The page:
(But this noble campaign to preserve investment is also being championed by the likes of the Chamber of Commerce, which generally opposes any more taxes, while also leading the fight against the Employee Free Choice Act and opposing most of the leading social reform legislation since the New Deal.)
As the New York Times explained this arcane but important capital gains issue driving fierce financial industry lobbying:
The venture capital industry is gearing up to fight against raising the tax on carried interest. A key battle is differentiating itself from the private equity industry.
Carried interest, known as “carry” in the industry, is the share of profits that venture capitalists receive after they successfully cash out of portfolio companies and return money to their investors. It is on top of management fees, which venture capitalists get each year for investing the money.
Carry is now taxed at the capital gains rate of 15 percent. It could potentially be taxed as ordinary income at a rate of 38 percent, said Mark Heesen, president of the National Venture Capital Association, the industryís lobbying group in Washington.
On top of all that, the taken-over companies, such as Stella D’Oro, that drain revenues, lay off workers and undermine quality in order to service their new debt can then deduct all those payments from their business taxes.
That robs the government of revenue in yet another way, in addition to the lowered capital gains loophole.
Even pro-business columnists realize that these perverse incentives to pillage companies and wreck the economy through reckless investment vehicles are, essentially, nuts. Hugo Dixon of the Breakingviews financial newsletter labeled this deductible interest tax break “barmy.” He noted that the tax advantage “allure has helped bring the world to the brink of crises in leveraged buyouts and commercial real estate.”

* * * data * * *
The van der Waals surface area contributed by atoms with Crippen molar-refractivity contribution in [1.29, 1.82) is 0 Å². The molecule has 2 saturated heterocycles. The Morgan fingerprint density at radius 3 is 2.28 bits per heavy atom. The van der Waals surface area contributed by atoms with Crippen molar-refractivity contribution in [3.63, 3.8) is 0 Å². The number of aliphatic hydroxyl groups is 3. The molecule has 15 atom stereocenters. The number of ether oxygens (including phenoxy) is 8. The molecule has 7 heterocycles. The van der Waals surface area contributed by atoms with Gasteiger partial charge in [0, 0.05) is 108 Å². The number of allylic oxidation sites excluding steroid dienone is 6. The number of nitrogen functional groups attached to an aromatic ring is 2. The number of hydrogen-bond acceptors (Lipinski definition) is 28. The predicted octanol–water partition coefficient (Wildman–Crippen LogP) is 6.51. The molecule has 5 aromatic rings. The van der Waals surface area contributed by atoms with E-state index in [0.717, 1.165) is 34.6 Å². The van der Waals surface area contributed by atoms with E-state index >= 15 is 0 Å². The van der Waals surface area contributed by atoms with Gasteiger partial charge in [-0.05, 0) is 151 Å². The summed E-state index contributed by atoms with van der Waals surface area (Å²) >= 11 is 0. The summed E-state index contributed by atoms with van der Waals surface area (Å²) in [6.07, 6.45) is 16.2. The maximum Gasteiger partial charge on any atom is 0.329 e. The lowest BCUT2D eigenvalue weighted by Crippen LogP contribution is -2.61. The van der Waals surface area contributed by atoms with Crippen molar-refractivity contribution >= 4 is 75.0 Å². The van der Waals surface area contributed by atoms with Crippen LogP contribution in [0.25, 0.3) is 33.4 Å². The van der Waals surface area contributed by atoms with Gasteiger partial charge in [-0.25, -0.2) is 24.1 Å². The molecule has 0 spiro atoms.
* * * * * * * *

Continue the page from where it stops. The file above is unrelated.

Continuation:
Now, with investments and revenues plummeting in the wake of the financial crisis, the private equity funds’ debt-laden companies are increasingly collapsing—and laying off workers.
Nearly 50 companies with private equity funding filed for bankruptcy in the first half of this year. Indeed, as International Union of Food, Farm and Hotel Workers (IUF) equity expert Peter Rossman notes in his “Buyout Watch” blog:
It should come as no surprise that private equity-owned companies make up over half of the 293 entries on Standard & Poor’s recent “weakest links” list of corporations facing credit downgrades (reported in the June 2 Financial Times) or that private equity funds were involved in 78 of the last 140 corporate defaults. The suffocating weight of high leverage on company balance sheets has been regularly documented on this site.
Unfortunately, as Rossman and Adler observe, the Obama administration isn’t interested in ending one of two major loopholes: the deductible interest loophole for private equity firms. Adler concedes that there is also a legitimate use of that deduction for companies that need to borrow money for genuine investment and expansion.
Even so, Rossman argues, “This massive regulatory subsidy, which encourages financial pillage while costing taxpayers billions of dollars in lost public revenue, is an open invitation to poison the books.”
And given the clout of the financial industry in beating back far more visible reforms this year, such as allowing bankruptcy judges to help homeowners stay in their homes, the obscure capital gains tax reform could easily be defeated.
So Robert Greenwald’s assessment last year of the current tax system’s impact on destructive investing still applies: “Private equity is an intricate and complex money-making tactic, but it comes down to a very simple bottom line: greedy financiers make a killing, while taxpayers get screwed.”